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We're waiting to be entertained, Mr Ghai

October 25, 2003 13:45 IST

I've been a Hindi movie buff ever since I can remember. Born into a lower middle-class family, my parents managed to show me quite a few Hindi movies, at cheap suburban Mumbai theatres, every month.

For someone born in my economic class, I can claim to have seen the most number of Hindi films at theatres at a schoolgoing age. The movies included art house classics like Gaman, Kitaab and Mohan Joshi Haazir Ho (none of which I understood then); box-office disasters like Aakhri Goli, Heeralal Pannalal and Achcha Bura (films very few people must have heard of); and commercial blockbusters like Sholay, Dharam Veer or Vishwanath.

By the time I grew to distinguish good films from bad -- in the early years, any film with a few fight sequences was good for me -- I also started looking at the filmmaker's names in the credits.

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Among commercial 'masala' films, I started enjoying films made by Subhash Ghai.

The variety of topics the showman and his Mukta Arts dealt with, albeit superficially; the larger-than-life characters he painted on screen; the huge star cast he managed to assemble; the sets and settings of his film; the melodious music which flowed smoothly with his storytelling and his standout action-packed climaxes proved his mastery over the art of celluloid entertainment.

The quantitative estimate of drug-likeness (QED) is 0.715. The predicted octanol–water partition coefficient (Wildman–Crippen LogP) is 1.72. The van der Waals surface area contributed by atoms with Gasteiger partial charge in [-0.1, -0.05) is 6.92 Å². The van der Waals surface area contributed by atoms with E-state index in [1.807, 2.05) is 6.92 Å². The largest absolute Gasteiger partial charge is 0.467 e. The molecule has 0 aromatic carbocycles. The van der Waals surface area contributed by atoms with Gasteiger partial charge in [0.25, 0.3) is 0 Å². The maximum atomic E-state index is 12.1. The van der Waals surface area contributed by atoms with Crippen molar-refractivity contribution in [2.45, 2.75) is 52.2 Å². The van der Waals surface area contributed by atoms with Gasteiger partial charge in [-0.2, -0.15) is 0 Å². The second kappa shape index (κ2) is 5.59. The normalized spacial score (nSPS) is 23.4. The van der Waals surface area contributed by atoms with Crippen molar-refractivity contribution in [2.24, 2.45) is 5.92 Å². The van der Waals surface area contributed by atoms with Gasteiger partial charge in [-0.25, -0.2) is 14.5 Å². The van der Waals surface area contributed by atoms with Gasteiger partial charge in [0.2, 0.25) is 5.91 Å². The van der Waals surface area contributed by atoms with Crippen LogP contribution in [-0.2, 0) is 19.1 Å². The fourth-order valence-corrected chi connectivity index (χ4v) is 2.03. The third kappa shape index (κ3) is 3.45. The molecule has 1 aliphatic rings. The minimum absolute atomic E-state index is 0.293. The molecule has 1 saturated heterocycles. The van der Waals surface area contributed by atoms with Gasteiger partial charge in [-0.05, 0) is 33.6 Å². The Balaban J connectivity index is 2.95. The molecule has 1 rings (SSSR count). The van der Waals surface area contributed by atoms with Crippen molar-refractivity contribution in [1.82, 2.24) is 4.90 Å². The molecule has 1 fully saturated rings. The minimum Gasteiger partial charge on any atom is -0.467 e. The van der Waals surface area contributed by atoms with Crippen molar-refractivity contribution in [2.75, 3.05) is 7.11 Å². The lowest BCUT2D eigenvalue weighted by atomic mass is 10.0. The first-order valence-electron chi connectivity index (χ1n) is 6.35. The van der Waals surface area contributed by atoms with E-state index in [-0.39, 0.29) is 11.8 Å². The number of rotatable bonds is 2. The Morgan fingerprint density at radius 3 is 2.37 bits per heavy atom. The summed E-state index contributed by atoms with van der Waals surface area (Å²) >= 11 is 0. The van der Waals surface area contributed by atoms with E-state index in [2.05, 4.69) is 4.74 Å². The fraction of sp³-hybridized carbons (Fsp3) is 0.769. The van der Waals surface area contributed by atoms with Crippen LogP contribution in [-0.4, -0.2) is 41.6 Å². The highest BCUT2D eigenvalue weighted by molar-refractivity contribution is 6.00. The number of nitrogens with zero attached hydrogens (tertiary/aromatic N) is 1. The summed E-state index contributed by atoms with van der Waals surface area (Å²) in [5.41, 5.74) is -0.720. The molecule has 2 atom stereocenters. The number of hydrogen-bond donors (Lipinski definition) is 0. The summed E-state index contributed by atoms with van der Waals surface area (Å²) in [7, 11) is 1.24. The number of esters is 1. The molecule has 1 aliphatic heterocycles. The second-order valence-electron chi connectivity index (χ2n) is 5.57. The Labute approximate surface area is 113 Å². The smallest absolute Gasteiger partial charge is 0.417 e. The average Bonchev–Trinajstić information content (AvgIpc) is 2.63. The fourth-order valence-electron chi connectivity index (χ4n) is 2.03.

I was even bowled over by his extravagant use of cinematic liberties to keep his audience enthralled. There did not seem to be any dull moment in his celluloid fantasies.

I remember watching, wide-eyed, as Ghai presented us with films on varied themes. While Karz dealt with rebirth for revenge (much before Rakesh Roshan's Karan Arjun), Hero dealt with reformation of a criminal through love. Karma (which picked up from V Shantaram's Do Aankhen Baarah Haath and Ramesh Sippy's Sholay) addressed the issue of terrorism for the first in Hindi films, and Saudagar dealt with love bringing together friends-turned-foes.

Nothing similar in the themes. Usually, not much in common in the casting either.